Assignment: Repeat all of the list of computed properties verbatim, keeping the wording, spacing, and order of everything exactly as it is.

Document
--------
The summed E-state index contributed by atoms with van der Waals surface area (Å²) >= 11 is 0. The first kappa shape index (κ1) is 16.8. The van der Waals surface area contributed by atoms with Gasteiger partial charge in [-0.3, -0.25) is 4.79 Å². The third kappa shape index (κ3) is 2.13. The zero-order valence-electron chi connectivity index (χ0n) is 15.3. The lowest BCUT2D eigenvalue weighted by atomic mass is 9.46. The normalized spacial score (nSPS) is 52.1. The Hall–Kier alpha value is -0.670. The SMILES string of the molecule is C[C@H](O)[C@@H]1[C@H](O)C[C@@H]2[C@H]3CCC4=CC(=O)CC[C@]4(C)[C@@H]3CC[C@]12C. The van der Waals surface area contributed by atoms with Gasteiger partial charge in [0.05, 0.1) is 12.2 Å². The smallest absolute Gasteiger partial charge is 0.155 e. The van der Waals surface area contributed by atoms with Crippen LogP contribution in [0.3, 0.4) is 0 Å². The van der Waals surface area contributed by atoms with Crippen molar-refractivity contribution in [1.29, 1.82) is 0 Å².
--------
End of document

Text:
The summed E-state index contributed by atoms with van der Waals surface area (Å²) >= 11 is 0. The first kappa shape index (κ1) is 16.8. The van der Waals surface area contributed by atoms with Gasteiger partial charge in [-0.3, -0.25) is 4.79 Å². The third kappa shape index (κ3) is 2.13. The zero-order valence-electron chi connectivity index (χ0n) is 15.3. The lowest BCUT2D eigenvalue weighted by atomic mass is 9.46. The normalized spacial score (nSPS) is 52.1. The Hall–Kier alpha value is -0.670. The SMILES string of the molecule is C[C@H](O)[C@@H]1[C@H](O)C[C@@H]2[C@H]3CCC4=CC(=O)CC[C@]4(C)[C@@H]3CC[C@]12C. The van der Waals surface area contributed by atoms with Gasteiger partial charge in [0.05, 0.1) is 12.2 Å². The smallest absolute Gasteiger partial charge is 0.155 e. The van der Waals surface area contributed by atoms with Crippen LogP contribution in [0.3, 0.4) is 0 Å². The van der Waals surface area contributed by atoms with Crippen molar-refractivity contribution in [1.29, 1.82) is 0 Å².